photoactivated localization microscopy, PALM imaging, Single-molecule imaging, Single-molecule localization microscopy, SMLM, single-molecule microscopy
Photoactivated Localization Microscopy (PALM) is a super-resolution imaging technique that achieves nanometre-scale resolution by exploiting the properties of photoactivatable fluorophores to reveal spatial details of tightly packed molecules. This method enables the detection of individual molecules such as proteins in a cellular context. The method offers a high level of detail when depicting 3D structures in cell bodies and works like this:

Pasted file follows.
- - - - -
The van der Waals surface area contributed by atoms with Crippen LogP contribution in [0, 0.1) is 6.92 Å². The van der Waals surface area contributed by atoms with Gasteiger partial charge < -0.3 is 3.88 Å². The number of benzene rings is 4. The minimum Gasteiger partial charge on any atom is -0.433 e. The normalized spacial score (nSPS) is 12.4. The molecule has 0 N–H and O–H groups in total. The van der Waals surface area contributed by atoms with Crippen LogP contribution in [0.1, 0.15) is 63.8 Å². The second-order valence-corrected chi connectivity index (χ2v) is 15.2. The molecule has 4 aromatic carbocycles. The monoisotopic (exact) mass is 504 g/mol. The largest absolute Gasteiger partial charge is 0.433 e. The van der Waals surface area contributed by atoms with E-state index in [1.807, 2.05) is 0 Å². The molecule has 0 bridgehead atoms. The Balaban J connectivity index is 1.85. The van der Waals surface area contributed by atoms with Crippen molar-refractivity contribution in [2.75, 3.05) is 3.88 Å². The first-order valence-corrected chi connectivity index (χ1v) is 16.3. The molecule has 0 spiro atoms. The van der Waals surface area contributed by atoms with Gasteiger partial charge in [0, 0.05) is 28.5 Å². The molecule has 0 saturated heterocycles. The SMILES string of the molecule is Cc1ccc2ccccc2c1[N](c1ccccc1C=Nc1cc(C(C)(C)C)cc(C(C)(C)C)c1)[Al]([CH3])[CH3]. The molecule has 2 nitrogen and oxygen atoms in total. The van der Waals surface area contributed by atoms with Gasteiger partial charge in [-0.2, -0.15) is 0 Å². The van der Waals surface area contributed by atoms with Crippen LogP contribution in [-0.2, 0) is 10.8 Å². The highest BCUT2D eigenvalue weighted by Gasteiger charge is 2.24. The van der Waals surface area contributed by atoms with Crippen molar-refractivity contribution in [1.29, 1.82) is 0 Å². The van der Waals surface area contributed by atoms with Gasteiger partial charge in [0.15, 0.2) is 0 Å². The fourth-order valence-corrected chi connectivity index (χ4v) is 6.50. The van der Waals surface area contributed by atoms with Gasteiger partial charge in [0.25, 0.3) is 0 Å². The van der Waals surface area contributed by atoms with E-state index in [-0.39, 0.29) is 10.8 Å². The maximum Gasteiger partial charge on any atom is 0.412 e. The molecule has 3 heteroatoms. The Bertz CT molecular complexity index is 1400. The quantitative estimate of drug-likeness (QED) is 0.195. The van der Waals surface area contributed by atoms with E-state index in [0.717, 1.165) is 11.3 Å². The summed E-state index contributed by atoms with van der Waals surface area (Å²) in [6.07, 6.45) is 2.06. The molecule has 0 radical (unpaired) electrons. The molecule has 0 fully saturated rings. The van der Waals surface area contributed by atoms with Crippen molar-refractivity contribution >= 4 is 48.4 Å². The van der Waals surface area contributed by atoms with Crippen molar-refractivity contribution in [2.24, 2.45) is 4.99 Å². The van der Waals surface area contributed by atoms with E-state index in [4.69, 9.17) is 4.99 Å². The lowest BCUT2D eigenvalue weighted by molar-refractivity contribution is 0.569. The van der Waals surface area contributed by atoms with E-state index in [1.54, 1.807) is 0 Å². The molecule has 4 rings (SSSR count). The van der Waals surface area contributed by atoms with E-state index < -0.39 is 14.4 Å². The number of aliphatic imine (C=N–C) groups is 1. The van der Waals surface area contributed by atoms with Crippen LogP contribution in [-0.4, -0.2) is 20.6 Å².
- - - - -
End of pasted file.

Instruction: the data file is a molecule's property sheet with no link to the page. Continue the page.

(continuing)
Exposing fluorophores to low-power activating lasers of a certain wavelength leads to a change in their emission spectra. This conversion is implemented stochastically so that only a few fluorophores will turn into their active state. The stochastic excitation of the fluorophore ensures that each fluorescence point comes from a single fluorophore. A high-power laser beam briefly exposes these activated molecules, after which they are immediately returned to their inactive state (e.g. by photobleaching). This process is then repeated over thousands of images and the frames are merged into a super-resolution image.